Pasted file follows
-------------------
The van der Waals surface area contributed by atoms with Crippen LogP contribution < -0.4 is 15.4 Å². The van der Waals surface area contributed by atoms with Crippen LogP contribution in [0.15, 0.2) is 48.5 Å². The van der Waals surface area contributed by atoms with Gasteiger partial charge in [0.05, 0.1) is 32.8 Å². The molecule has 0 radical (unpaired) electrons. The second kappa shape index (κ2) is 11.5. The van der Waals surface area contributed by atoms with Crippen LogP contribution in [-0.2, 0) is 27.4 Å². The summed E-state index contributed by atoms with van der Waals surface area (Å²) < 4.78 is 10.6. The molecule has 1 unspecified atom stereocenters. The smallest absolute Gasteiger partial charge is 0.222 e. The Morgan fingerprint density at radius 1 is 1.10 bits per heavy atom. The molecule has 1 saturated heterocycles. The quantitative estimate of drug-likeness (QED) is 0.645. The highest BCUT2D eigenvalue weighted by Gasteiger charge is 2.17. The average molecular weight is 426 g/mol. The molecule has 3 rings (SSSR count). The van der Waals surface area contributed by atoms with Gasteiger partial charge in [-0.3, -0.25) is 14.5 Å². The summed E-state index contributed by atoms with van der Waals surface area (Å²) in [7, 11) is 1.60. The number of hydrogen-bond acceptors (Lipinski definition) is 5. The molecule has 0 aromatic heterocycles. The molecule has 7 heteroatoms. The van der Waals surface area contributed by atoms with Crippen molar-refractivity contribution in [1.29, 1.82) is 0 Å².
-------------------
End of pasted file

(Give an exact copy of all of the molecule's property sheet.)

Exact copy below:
The van der Waals surface area contributed by atoms with Crippen LogP contribution < -0.4 is 15.4 Å². The van der Waals surface area contributed by atoms with Crippen LogP contribution in [0.15, 0.2) is 48.5 Å². The van der Waals surface area contributed by atoms with Gasteiger partial charge in [0.05, 0.1) is 32.8 Å². The molecule has 0 radical (unpaired) electrons. The second kappa shape index (κ2) is 11.5. The van der Waals surface area contributed by atoms with Crippen LogP contribution in [-0.2, 0) is 27.4 Å². The summed E-state index contributed by atoms with van der Waals surface area (Å²) < 4.78 is 10.6. The molecule has 1 unspecified atom stereocenters. The smallest absolute Gasteiger partial charge is 0.222 e. The Morgan fingerprint density at radius 1 is 1.10 bits per heavy atom. The molecule has 1 saturated heterocycles. The quantitative estimate of drug-likeness (QED) is 0.645. The highest BCUT2D eigenvalue weighted by Gasteiger charge is 2.17. The average molecular weight is 426 g/mol. The molecule has 3 rings (SSSR count). The van der Waals surface area contributed by atoms with Gasteiger partial charge in [-0.3, -0.25) is 14.5 Å². The summed E-state index contributed by atoms with van der Waals surface area (Å²) in [7, 11) is 1.60. The number of hydrogen-bond acceptors (Lipinski definition) is 5. The molecule has 0 aromatic heterocycles. The molecule has 7 heteroatoms. The van der Waals surface area contributed by atoms with Crippen molar-refractivity contribution in [1.29, 1.82) is 0 Å².